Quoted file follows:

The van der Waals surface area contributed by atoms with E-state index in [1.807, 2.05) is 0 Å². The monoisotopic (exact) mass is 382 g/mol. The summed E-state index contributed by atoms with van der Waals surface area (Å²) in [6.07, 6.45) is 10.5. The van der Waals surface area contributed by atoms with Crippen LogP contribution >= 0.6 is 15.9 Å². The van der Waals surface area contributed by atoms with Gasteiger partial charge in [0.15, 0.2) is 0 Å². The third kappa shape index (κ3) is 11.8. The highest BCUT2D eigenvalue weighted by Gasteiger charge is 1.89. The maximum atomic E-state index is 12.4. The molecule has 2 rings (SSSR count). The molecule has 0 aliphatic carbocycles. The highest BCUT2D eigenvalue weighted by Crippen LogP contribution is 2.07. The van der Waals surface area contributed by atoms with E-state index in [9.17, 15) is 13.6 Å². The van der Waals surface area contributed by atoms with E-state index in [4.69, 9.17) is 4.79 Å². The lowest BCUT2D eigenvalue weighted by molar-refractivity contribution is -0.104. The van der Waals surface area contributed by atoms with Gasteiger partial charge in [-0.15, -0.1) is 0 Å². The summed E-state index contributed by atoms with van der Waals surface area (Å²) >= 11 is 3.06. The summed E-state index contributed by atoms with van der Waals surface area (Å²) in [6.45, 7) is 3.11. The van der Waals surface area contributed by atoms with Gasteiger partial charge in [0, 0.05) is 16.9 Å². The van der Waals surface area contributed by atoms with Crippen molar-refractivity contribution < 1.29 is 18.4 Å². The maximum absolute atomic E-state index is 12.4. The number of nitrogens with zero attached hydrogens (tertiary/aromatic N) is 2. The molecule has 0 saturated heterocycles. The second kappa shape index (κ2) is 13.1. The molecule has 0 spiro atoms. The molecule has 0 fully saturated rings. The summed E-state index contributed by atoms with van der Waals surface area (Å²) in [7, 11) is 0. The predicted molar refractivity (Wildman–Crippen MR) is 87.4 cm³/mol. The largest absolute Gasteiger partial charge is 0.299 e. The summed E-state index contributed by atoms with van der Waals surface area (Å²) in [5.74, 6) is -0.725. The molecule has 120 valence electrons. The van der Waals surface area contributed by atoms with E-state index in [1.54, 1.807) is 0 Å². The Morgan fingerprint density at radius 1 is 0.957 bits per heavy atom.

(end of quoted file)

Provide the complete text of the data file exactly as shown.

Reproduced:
The van der Waals surface area contributed by atoms with E-state index in [1.807, 2.05) is 0 Å². The monoisotopic (exact) mass is 382 g/mol. The summed E-state index contributed by atoms with van der Waals surface area (Å²) in [6.07, 6.45) is 10.5. The van der Waals surface area contributed by atoms with Crippen LogP contribution >= 0.6 is 15.9 Å². The van der Waals surface area contributed by atoms with Gasteiger partial charge in [0.15, 0.2) is 0 Å². The third kappa shape index (κ3) is 11.8. The highest BCUT2D eigenvalue weighted by Gasteiger charge is 1.89. The maximum atomic E-state index is 12.4. The molecule has 2 rings (SSSR count). The molecule has 0 aliphatic carbocycles. The highest BCUT2D eigenvalue weighted by Crippen LogP contribution is 2.07. The van der Waals surface area contributed by atoms with E-state index in [9.17, 15) is 13.6 Å². The van der Waals surface area contributed by atoms with E-state index in [4.69, 9.17) is 4.79 Å². The lowest BCUT2D eigenvalue weighted by molar-refractivity contribution is -0.104. The van der Waals surface area contributed by atoms with Gasteiger partial charge in [-0.15, -0.1) is 0 Å². The summed E-state index contributed by atoms with van der Waals surface area (Å²) >= 11 is 3.06. The summed E-state index contributed by atoms with van der Waals surface area (Å²) in [6.45, 7) is 3.11. The van der Waals surface area contributed by atoms with Gasteiger partial charge in [0, 0.05) is 16.9 Å². The van der Waals surface area contributed by atoms with Crippen molar-refractivity contribution < 1.29 is 18.4 Å². The maximum absolute atomic E-state index is 12.4. The number of nitrogens with zero attached hydrogens (tertiary/aromatic N) is 2. The molecule has 0 saturated heterocycles. The second kappa shape index (κ2) is 13.1. The molecule has 0 spiro atoms. The molecule has 0 fully saturated rings. The summed E-state index contributed by atoms with van der Waals surface area (Å²) in [7, 11) is 0. The predicted molar refractivity (Wildman–Crippen MR) is 87.4 cm³/mol. The largest absolute Gasteiger partial charge is 0.299 e. The summed E-state index contributed by atoms with van der Waals surface area (Å²) in [5.74, 6) is -0.725. The molecule has 120 valence electrons. The van der Waals surface area contributed by atoms with E-state index in [1.54, 1.807) is 0 Å². The Morgan fingerprint density at radius 1 is 0.957 bits per heavy atom.